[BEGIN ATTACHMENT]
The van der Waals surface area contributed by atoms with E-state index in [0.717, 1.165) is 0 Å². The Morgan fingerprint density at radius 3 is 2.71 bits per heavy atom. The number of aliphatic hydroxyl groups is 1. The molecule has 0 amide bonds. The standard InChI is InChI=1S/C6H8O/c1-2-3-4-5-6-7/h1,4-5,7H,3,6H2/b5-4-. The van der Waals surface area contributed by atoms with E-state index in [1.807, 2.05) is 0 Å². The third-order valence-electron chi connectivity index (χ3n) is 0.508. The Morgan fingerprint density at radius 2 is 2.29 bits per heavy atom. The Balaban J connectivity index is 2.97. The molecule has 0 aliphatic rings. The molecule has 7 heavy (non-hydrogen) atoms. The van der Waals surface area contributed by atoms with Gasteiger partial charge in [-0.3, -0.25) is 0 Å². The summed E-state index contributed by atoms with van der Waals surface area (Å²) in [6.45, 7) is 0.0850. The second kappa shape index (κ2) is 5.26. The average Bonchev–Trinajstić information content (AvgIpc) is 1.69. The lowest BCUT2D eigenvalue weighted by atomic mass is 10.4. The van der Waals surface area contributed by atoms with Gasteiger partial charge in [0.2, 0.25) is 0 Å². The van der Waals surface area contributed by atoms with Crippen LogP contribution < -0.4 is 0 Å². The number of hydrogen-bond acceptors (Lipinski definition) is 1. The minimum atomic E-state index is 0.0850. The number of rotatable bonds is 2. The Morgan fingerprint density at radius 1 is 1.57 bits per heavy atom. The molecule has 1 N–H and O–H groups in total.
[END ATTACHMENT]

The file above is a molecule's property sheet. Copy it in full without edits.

The van der Waals surface area contributed by atoms with E-state index in [0.717, 1.165) is 0 Å². The Morgan fingerprint density at radius 3 is 2.71 bits per heavy atom. The number of aliphatic hydroxyl groups is 1. The molecule has 0 amide bonds. The standard InChI is InChI=1S/C6H8O/c1-2-3-4-5-6-7/h1,4-5,7H,3,6H2/b5-4-. The van der Waals surface area contributed by atoms with E-state index in [1.807, 2.05) is 0 Å². The third-order valence-electron chi connectivity index (χ3n) is 0.508. The Morgan fingerprint density at radius 2 is 2.29 bits per heavy atom. The Balaban J connectivity index is 2.97. The molecule has 0 aliphatic rings. The molecule has 7 heavy (non-hydrogen) atoms. The van der Waals surface area contributed by atoms with Gasteiger partial charge in [-0.3, -0.25) is 0 Å². The summed E-state index contributed by atoms with van der Waals surface area (Å²) in [6.45, 7) is 0.0850. The second kappa shape index (κ2) is 5.26. The average Bonchev–Trinajstić information content (AvgIpc) is 1.69. The lowest BCUT2D eigenvalue weighted by atomic mass is 10.4. The van der Waals surface area contributed by atoms with Gasteiger partial charge in [0.2, 0.25) is 0 Å². The van der Waals surface area contributed by atoms with Crippen LogP contribution < -0.4 is 0 Å². The number of hydrogen-bond acceptors (Lipinski definition) is 1. The minimum atomic E-state index is 0.0850. The number of rotatable bonds is 2. The Morgan fingerprint density at radius 1 is 1.57 bits per heavy atom. The molecule has 1 N–H and O–H groups in total.